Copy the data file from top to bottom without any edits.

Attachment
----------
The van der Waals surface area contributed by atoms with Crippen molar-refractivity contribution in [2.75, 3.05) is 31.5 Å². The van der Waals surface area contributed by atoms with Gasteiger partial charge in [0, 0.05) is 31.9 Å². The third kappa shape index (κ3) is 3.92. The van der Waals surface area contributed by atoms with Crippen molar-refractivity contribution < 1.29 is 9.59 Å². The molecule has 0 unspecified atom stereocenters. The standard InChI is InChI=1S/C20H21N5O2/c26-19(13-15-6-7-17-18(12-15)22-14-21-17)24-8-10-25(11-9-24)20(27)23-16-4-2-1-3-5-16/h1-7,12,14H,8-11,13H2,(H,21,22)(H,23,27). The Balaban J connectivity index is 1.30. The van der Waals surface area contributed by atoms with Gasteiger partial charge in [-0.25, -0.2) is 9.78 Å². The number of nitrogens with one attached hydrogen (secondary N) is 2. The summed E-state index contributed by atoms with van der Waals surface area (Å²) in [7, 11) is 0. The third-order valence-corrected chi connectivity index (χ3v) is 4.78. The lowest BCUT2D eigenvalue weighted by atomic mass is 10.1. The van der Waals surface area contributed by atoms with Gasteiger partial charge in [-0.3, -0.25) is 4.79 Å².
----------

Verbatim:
The van der Waals surface area contributed by atoms with Crippen molar-refractivity contribution in [2.75, 3.05) is 31.5 Å². The van der Waals surface area contributed by atoms with Gasteiger partial charge in [0, 0.05) is 31.9 Å². The third kappa shape index (κ3) is 3.92. The van der Waals surface area contributed by atoms with Crippen molar-refractivity contribution < 1.29 is 9.59 Å². The molecule has 0 unspecified atom stereocenters. The standard InChI is InChI=1S/C20H21N5O2/c26-19(13-15-6-7-17-18(12-15)22-14-21-17)24-8-10-25(11-9-24)20(27)23-16-4-2-1-3-5-16/h1-7,12,14H,8-11,13H2,(H,21,22)(H,23,27). The Balaban J connectivity index is 1.30. The van der Waals surface area contributed by atoms with Gasteiger partial charge in [-0.25, -0.2) is 9.78 Å². The number of nitrogens with one attached hydrogen (secondary N) is 2. The summed E-state index contributed by atoms with van der Waals surface area (Å²) in [7, 11) is 0. The third-order valence-corrected chi connectivity index (χ3v) is 4.78. The lowest BCUT2D eigenvalue weighted by atomic mass is 10.1. The van der Waals surface area contributed by atoms with Gasteiger partial charge in [-0.3, -0.25) is 4.79 Å².